We all love our gadgets but do our gadgets love us? The news is full of reports about the links between health and gadgets. Parents are equipping their children with cell phones at younger ages, and new laws are in place to make driving with cell phones safer. We thought we’d take a look at the current state of health and gadgets and came up with this assessment.
There is a lot of science being applied to studying the effects of gadgets on our health. Microwave radiation, thermal radiation, electromagnetic fields, repetitive stress, and even psychological harm; the list of potential threats goes on and on. At the same time, there are also a lot of myths in circulation.
Many recent studies show no harmful effects from cell phone use. However, some long terms studies have turned up disconcerting findings. History is full of examples where health hazards like asbestos, cigarettes, and lead in paint went unrecognized or even intentionally suppressed.HAnd there are always that group of neurosurgeons who won’t hold their phones next to their ears.
In either case, there is enough doubt to warrant some caution. According to one recent report from the University of Pittsburgh Cancer Institute, “Studies in humans do not indicate that cell phones are safe, nor do they yet clearly show that they are dangerous. But, growing evidence indicates that we should reduce exposures, while research continues on this important question.”
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Real or perceived, cell phones represent potential threats for several reasons, including:
Microwave Electromagnetic Radiation
A typical GSM cell phone can generate up to 2 watts of power at microwave frequencies. SAR (Specific Absorption Rates) values indicate how much radiation is absorbed by the body and is limited by government standards. Even though cell phone radiation is characterized as non-ionizing or too weak to damage genes, concern remains for thermal effects and blood-brain barrier leakage. Younger cell phone users could be more vulnerable to adverse effects.
A 2007 Israeli study recently linked microwave radiation from frequent cell phone use (22 hours a month) to an increased risk of salivary gland cancer. The report, published in the American Journal of Epidemiology, also notes that risk was higher in rural areas where cell phones transmit at higher levels to compensate for weaker signals.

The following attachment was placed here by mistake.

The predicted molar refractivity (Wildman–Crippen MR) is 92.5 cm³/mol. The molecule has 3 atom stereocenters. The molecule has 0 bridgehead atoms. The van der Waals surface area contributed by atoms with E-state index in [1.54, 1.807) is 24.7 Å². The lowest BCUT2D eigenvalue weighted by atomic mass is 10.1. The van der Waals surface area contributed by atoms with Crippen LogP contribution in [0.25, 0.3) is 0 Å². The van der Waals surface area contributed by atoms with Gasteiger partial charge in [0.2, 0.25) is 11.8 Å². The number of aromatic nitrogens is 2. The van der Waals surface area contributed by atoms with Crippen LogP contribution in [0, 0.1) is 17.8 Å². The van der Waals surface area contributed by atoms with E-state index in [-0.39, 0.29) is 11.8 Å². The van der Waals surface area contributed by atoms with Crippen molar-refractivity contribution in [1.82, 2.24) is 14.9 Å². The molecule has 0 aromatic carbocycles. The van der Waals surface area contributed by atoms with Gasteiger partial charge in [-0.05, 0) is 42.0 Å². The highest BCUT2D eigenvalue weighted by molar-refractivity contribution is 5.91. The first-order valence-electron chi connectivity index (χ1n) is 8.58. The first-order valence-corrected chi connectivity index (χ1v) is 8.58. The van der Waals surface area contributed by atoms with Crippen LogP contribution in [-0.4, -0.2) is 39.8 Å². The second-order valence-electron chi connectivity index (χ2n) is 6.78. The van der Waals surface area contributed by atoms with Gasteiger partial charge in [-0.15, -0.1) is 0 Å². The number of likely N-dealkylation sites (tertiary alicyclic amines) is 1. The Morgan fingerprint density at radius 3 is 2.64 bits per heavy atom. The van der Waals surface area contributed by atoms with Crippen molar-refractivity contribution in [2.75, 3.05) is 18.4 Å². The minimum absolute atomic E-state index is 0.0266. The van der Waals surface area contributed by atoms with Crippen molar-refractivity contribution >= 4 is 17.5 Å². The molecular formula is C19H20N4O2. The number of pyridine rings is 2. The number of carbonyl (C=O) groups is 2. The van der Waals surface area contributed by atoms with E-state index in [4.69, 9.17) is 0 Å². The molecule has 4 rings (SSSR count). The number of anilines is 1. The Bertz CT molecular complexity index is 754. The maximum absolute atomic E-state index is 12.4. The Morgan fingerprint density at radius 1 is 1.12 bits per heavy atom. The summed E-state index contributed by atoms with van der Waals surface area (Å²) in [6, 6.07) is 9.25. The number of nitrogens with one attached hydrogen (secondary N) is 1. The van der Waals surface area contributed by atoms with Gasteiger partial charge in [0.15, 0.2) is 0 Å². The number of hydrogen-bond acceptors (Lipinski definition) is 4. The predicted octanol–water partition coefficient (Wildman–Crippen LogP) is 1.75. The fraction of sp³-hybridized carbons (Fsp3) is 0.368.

Thumbs Down for Texting to Prevent RSI
One saving grace for young people using cell phones is that they typically spend more texting than talking. The only problem is that thumbs, having evolved for gripping things, are not so well adapted for poking things, and as a result, many cell phone users are suffering from RSI (repetitive stress injury). Recent reports recommend texting with two thumbs at a time.
Cell Phone Elbow
From the same orthopedic specialists that brought you carpal tunnel syndrome, we now have cubital tunnel syndrome. The ulnar nerve runs under the funny bone to your fingers. When this nerve gets stretched by cell phone users holding a phone up to their ear for long periods, it can become weakened. Blood supply to the nerve can also be affected. The result is pain.
If it’s not one thing like microwave radiation, it could be another thing like being distracted while driving and crashing your car. Many statistics now point to dramatic increases in traffic accidents from talking or texting while driving. Apparently, hands-free devices don’t help much.
Talk and listen from a distance when possible; use the speakerphone or use hands-free devices (Bluetooth is good, wired headsets are best) Avoid “second hand” radiation; keep your distance from someone talking on their phone. Be aware of the radiation coming from your own cell phone, and don’t use it near a child. Cell phones communicate to the carrier even when you’re not using your phone. Put your phone on the desk when in the office, carry it in your purse, and don’t sleep with it under your pillow. In addition to distance, a shorter duration of exposure can minimize risks. Be brief, limit your calls and use a landline if possible. Switch ears periodically or use text messages when possible. Other Gadgets, Other Risks? Cell phones are just one type of gadget that might represent a health risk. Some other potential harm could come from these:
MP3 players at high volume levels can damage your ears and cause hearing loss. MP3 players may interfere with pacemakers, and we’ve heard that you can hurt your thumb from too much iPod “scrolling?” Big flat-panel TVs can be dangerous falling objects that have caused serious injuries to children. There is concern that laptops can cause fertility problems in men from the heat t laptops to generate on the lap (area). We’ve seen some reports about laser printers emitting ultrafine particles from the toner that can damage your lungs, and there are also ozone emissions from laser printers.
No Cause for Alarm
After all, is said and done, are we going to stop using our cell phones – probably not. With a little caution, especially for kids and cell phones, and a little common sense about using gadgets, we don’t see any reason not to go out and buy that new flat panel TV, smartphone, camcorder, or a new laptop. In fact, Retrevo is just the place to learn what to buy, when to buy it, and where to get the best deal.